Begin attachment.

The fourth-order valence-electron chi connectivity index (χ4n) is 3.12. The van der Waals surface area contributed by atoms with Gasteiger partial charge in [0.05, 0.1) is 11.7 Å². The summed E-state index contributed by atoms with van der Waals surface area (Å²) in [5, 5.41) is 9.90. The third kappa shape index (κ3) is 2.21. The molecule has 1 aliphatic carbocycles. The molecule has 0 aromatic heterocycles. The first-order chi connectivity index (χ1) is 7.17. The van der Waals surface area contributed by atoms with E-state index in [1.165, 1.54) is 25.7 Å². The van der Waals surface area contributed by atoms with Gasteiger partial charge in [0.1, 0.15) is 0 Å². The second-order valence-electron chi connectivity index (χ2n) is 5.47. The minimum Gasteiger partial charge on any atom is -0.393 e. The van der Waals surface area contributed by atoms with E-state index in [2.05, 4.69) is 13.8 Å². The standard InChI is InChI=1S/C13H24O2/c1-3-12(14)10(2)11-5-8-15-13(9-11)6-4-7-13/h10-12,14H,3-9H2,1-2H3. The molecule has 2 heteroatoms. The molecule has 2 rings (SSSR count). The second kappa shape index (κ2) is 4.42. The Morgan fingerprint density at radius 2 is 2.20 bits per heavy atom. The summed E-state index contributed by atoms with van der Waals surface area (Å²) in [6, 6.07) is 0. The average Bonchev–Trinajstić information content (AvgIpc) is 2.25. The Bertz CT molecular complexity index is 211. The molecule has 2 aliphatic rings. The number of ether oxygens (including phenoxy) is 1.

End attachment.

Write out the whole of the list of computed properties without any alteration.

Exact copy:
The fourth-order valence-electron chi connectivity index (χ4n) is 3.12. The van der Waals surface area contributed by atoms with Gasteiger partial charge in [0.05, 0.1) is 11.7 Å². The summed E-state index contributed by atoms with van der Waals surface area (Å²) in [5, 5.41) is 9.90. The third kappa shape index (κ3) is 2.21. The molecule has 1 aliphatic carbocycles. The molecule has 0 aromatic heterocycles. The first-order chi connectivity index (χ1) is 7.17. The van der Waals surface area contributed by atoms with E-state index in [1.165, 1.54) is 25.7 Å². The van der Waals surface area contributed by atoms with Gasteiger partial charge in [0.1, 0.15) is 0 Å². The second-order valence-electron chi connectivity index (χ2n) is 5.47. The minimum Gasteiger partial charge on any atom is -0.393 e. The van der Waals surface area contributed by atoms with E-state index in [2.05, 4.69) is 13.8 Å². The standard InChI is InChI=1S/C13H24O2/c1-3-12(14)10(2)11-5-8-15-13(9-11)6-4-7-13/h10-12,14H,3-9H2,1-2H3. The molecule has 2 heteroatoms. The molecule has 2 rings (SSSR count). The second kappa shape index (κ2) is 4.42. The Morgan fingerprint density at radius 2 is 2.20 bits per heavy atom. The summed E-state index contributed by atoms with van der Waals surface area (Å²) in [6, 6.07) is 0. The average Bonchev–Trinajstić information content (AvgIpc) is 2.25. The Bertz CT molecular complexity index is 211. The molecule has 2 aliphatic rings. The number of ether oxygens (including phenoxy) is 1.